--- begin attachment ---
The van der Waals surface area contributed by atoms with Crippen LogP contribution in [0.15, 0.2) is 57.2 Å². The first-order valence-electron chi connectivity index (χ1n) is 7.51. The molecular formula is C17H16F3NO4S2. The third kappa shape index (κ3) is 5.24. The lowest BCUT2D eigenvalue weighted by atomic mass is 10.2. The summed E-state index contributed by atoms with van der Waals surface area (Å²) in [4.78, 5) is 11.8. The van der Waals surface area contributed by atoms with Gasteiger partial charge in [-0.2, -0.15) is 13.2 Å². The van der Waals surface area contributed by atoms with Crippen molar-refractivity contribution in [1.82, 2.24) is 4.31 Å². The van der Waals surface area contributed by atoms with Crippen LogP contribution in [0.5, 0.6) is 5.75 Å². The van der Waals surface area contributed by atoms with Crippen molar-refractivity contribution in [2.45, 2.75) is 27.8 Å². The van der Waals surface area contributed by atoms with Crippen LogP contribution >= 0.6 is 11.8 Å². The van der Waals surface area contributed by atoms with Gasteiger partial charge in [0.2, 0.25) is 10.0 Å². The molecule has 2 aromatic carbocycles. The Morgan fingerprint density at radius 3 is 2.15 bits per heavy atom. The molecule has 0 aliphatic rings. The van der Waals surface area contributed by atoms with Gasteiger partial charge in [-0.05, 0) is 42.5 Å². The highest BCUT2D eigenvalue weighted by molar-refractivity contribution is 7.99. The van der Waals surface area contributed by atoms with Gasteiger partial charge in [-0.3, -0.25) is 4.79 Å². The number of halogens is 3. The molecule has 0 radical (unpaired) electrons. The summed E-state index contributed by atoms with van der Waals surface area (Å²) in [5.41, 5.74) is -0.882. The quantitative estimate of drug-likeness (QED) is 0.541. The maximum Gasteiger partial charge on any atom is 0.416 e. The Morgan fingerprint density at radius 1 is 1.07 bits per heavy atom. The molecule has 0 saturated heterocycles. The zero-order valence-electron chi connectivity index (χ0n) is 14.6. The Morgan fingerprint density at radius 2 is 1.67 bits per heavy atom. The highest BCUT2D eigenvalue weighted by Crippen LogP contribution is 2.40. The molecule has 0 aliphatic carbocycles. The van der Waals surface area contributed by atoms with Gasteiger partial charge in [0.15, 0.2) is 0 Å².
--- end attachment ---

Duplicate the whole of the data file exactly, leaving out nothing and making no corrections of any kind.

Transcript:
The van der Waals surface area contributed by atoms with Crippen LogP contribution in [0.15, 0.2) is 57.2 Å². The first-order valence-electron chi connectivity index (χ1n) is 7.51. The molecular formula is C17H16F3NO4S2. The third kappa shape index (κ3) is 5.24. The lowest BCUT2D eigenvalue weighted by atomic mass is 10.2. The summed E-state index contributed by atoms with van der Waals surface area (Å²) in [4.78, 5) is 11.8. The van der Waals surface area contributed by atoms with Gasteiger partial charge in [-0.2, -0.15) is 13.2 Å². The van der Waals surface area contributed by atoms with Crippen molar-refractivity contribution in [1.82, 2.24) is 4.31 Å². The van der Waals surface area contributed by atoms with Crippen LogP contribution in [0.5, 0.6) is 5.75 Å². The van der Waals surface area contributed by atoms with Crippen molar-refractivity contribution in [2.45, 2.75) is 27.8 Å². The van der Waals surface area contributed by atoms with Crippen LogP contribution >= 0.6 is 11.8 Å². The van der Waals surface area contributed by atoms with Gasteiger partial charge in [0.2, 0.25) is 10.0 Å². The molecule has 2 aromatic carbocycles. The Morgan fingerprint density at radius 3 is 2.15 bits per heavy atom. The molecule has 0 aliphatic rings. The van der Waals surface area contributed by atoms with Gasteiger partial charge in [-0.05, 0) is 42.5 Å². The highest BCUT2D eigenvalue weighted by molar-refractivity contribution is 7.99. The van der Waals surface area contributed by atoms with Gasteiger partial charge in [-0.3, -0.25) is 4.79 Å². The number of halogens is 3. The molecule has 0 radical (unpaired) electrons. The summed E-state index contributed by atoms with van der Waals surface area (Å²) in [5.41, 5.74) is -0.882. The quantitative estimate of drug-likeness (QED) is 0.541. The maximum Gasteiger partial charge on any atom is 0.416 e. The Morgan fingerprint density at radius 1 is 1.07 bits per heavy atom. The molecule has 0 saturated heterocycles. The zero-order valence-electron chi connectivity index (χ0n) is 14.6. The Morgan fingerprint density at radius 2 is 1.67 bits per heavy atom. The highest BCUT2D eigenvalue weighted by Crippen LogP contribution is 2.40. The molecule has 0 aliphatic carbocycles. The van der Waals surface area contributed by atoms with Gasteiger partial charge in [0.15, 0.2) is 0 Å².